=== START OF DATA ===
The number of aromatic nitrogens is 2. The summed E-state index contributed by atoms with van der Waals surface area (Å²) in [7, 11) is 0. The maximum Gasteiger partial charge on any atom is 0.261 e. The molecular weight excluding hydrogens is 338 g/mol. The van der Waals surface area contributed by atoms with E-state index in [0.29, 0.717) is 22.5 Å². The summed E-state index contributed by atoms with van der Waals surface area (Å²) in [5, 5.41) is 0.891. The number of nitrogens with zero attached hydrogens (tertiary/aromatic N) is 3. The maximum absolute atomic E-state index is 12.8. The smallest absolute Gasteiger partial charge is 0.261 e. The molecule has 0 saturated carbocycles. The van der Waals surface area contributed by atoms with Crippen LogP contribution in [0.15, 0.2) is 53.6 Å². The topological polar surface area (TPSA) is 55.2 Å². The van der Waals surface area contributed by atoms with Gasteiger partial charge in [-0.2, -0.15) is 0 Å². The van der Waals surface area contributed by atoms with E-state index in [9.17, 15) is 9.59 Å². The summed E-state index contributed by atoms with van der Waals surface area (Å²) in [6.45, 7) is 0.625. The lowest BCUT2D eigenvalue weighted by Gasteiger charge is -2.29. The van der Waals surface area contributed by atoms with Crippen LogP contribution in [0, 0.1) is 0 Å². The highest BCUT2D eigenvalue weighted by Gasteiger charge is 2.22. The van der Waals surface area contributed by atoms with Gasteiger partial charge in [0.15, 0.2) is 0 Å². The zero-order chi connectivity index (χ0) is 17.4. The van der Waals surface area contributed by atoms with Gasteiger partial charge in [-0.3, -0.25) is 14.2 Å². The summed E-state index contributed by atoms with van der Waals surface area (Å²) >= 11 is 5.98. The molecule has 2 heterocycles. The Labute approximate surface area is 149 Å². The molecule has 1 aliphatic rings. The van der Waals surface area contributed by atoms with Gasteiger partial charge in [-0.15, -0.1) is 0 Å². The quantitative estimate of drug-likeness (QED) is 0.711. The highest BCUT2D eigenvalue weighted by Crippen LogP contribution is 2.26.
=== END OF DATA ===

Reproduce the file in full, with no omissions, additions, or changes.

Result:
The number of aromatic nitrogens is 2. The summed E-state index contributed by atoms with van der Waals surface area (Å²) in [7, 11) is 0. The maximum Gasteiger partial charge on any atom is 0.261 e. The molecular weight excluding hydrogens is 338 g/mol. The van der Waals surface area contributed by atoms with E-state index in [0.29, 0.717) is 22.5 Å². The summed E-state index contributed by atoms with van der Waals surface area (Å²) in [5, 5.41) is 0.891. The number of nitrogens with zero attached hydrogens (tertiary/aromatic N) is 3. The maximum absolute atomic E-state index is 12.8. The smallest absolute Gasteiger partial charge is 0.261 e. The molecule has 0 saturated carbocycles. The van der Waals surface area contributed by atoms with Crippen LogP contribution in [0.15, 0.2) is 53.6 Å². The topological polar surface area (TPSA) is 55.2 Å². The van der Waals surface area contributed by atoms with Gasteiger partial charge in [-0.2, -0.15) is 0 Å². The van der Waals surface area contributed by atoms with E-state index in [9.17, 15) is 9.59 Å². The summed E-state index contributed by atoms with van der Waals surface area (Å²) in [6.45, 7) is 0.625. The lowest BCUT2D eigenvalue weighted by Gasteiger charge is -2.29. The van der Waals surface area contributed by atoms with Crippen LogP contribution in [0, 0.1) is 0 Å². The highest BCUT2D eigenvalue weighted by Gasteiger charge is 2.22. The van der Waals surface area contributed by atoms with Gasteiger partial charge in [0.15, 0.2) is 0 Å². The zero-order chi connectivity index (χ0) is 17.4. The van der Waals surface area contributed by atoms with Gasteiger partial charge in [-0.3, -0.25) is 14.2 Å². The summed E-state index contributed by atoms with van der Waals surface area (Å²) >= 11 is 5.98. The molecule has 2 heterocycles. The Labute approximate surface area is 149 Å². The molecule has 1 aliphatic rings. The van der Waals surface area contributed by atoms with Gasteiger partial charge in [-0.15, -0.1) is 0 Å². The quantitative estimate of drug-likeness (QED) is 0.711. The highest BCUT2D eigenvalue weighted by Crippen LogP contribution is 2.26.